Life-Saving Gear.—In Mr. Reade's story of "Hard Cash," ine captain, expecting his vessel to founder, puts all his money into a bottle, with instructions to the finder, and then ties the bottle to an inflated bladder, but the sea unexpectedly washed it prematurely overboard, and it was found some time afterwards amidst floating wreck. Using this idea for saving life, which is infinitely more precious than treasure, I offer a practical suggestion. If a short piece of chain or rope were attached to the chest, and toggled to the bunghole of an empty cask, the cask would act as a bladder, and there would be a probability of its being picked up or drifting on shore in course of
time. Seeing that nearly all patent life-saving gear is useless, from sailors and passengers not availing themselves of it, I have devoted much time to the subject. I have come to the conclusion that such gear may be made out of materials which are invariably found on board ship or washed ashore from a wrecked vessel. I have nailed a life-line on to a ninetygallon cask, and attached with a short cord and toggle an anchor weighing five hundredweight to the bung-hole. All was then hove overboard, and eight men jumped after it and clung to the line. This is a capital life-buoy, as, when washed through the surf, the weight will anchor it, and prevent the drawback that is generally so fatal to boats, etc. This ought to be constructed in ten minutes. I next put a keel on a forty-gallon cask by bending a piece of iron hoop round a board, leaving a flange, which was nailed to the cask, and a similar board secured each side, half-way up the cask; then a hole was cut round the bung-hole large enough for a man to get in and sit down. Three men each side, with an arm through a becket, would have their legs and one arm each to propel it. An empty beef or pork barrel with the head out, and placed with its bottom on the deck, the tips of a pair of oars made fast with cord, and sprung open like a cobbler's last, and placed one-third down from the top, with similar oars placed on top of them crosswise, is a structure that will hold one person perfectly dry inside, and there will be four arms to support others in the water.
My attention was next given to empty cases, and I have constructed a boat out of an empty brandy case, with the bottom boards from a sailor's bunk, and four yards of canvas. It is six feet long, twenty inches wide, will outride the heaviest sea in the Atlantic, and navigate a stream four inches deep and six feet wide. It is propelled by four wheels; the side ones are cylinders, that is, half of a tengallon oil-can made tight. The boat can be used as a lifebuoy or lifeboat, that is, it can be lowered promptly, and a person can go and hold a drowning person up until succour comes. When placed on wheels, it would make a capital ice-boat, as when the ice broke it would float to the rescue. When a vessel is wrecked (like the German steamer on the Kentish Knock), a line should be rove through a block on the foreyardarm and made fast to a boat before lowering; the boat will then ride to a scope of several hundred feet with perfect safety. The invariable practice is to hold the boat's painter alongside, when the boat breaks it and capsizes, or is stove, and this disheartens the crew from launching others. If this is not the fact, how is it that, with eight or nine fine boats on board most wrecked steamers, few are ever safely launched?—George Drevar.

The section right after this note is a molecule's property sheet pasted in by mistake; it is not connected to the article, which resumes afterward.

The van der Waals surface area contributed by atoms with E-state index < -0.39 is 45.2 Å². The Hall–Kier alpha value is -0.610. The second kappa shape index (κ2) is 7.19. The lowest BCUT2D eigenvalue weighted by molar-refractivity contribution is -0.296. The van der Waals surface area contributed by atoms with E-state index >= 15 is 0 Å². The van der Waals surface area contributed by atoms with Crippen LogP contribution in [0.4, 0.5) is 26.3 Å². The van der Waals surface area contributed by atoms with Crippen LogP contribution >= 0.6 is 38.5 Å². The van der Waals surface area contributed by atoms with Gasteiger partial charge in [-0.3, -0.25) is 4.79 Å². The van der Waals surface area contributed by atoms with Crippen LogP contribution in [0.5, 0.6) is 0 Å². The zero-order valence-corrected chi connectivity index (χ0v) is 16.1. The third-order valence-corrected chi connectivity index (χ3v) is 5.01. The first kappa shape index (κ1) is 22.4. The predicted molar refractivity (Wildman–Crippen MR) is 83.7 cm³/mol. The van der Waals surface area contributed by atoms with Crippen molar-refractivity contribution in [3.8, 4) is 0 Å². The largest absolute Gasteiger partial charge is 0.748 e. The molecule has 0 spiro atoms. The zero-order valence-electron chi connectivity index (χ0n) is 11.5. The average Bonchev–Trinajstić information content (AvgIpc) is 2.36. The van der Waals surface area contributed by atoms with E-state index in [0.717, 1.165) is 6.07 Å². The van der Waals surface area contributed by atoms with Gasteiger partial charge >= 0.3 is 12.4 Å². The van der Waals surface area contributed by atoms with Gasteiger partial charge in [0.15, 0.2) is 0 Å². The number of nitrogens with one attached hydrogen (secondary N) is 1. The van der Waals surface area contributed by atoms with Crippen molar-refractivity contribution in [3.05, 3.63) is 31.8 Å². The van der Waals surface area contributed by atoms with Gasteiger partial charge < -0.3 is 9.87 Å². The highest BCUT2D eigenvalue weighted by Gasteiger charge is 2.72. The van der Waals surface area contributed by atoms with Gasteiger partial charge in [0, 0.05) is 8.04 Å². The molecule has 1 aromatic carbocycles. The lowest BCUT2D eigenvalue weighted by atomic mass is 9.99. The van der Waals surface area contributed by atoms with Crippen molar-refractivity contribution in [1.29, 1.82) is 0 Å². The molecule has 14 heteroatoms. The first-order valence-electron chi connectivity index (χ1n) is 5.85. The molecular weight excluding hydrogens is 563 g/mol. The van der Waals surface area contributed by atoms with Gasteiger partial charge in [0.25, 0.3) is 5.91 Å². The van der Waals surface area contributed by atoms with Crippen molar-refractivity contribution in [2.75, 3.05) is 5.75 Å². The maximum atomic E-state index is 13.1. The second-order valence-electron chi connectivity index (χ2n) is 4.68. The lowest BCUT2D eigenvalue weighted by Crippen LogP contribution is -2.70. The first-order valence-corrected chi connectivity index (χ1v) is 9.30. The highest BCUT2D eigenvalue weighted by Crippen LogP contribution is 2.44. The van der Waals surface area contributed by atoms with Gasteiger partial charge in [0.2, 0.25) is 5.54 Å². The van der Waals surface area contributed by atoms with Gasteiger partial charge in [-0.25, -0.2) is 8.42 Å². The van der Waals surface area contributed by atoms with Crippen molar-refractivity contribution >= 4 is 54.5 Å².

Sea-Serpents. A correspondent in Guernsey, H. J. M., sends an extract from a book published in the middle of the sixteenth century, "La Cosmographie Universelle," describing what seems a sea-serpent of vast size, together with a tracing of a curious drawing, in which the monster is represented as attacking a boat. A correspondent sends the following extract from the "Text Book of Geology," by Geikie (page 810):-"The real rulers of the American cretaceous waters were the pythono-morphic saurians, or seaserpents, in which group Mr. Cope includes forms like mosa-saurus, of which upwards of forty species have been Some of them attained a length of seventy-five feet or more. One of the most extraordinary of reptilian types was the elasmo-saurus, a huge snake-like form, forty feet long, with slim arrow-shaped head on a swan-like neck, rising twenty feet out of the water."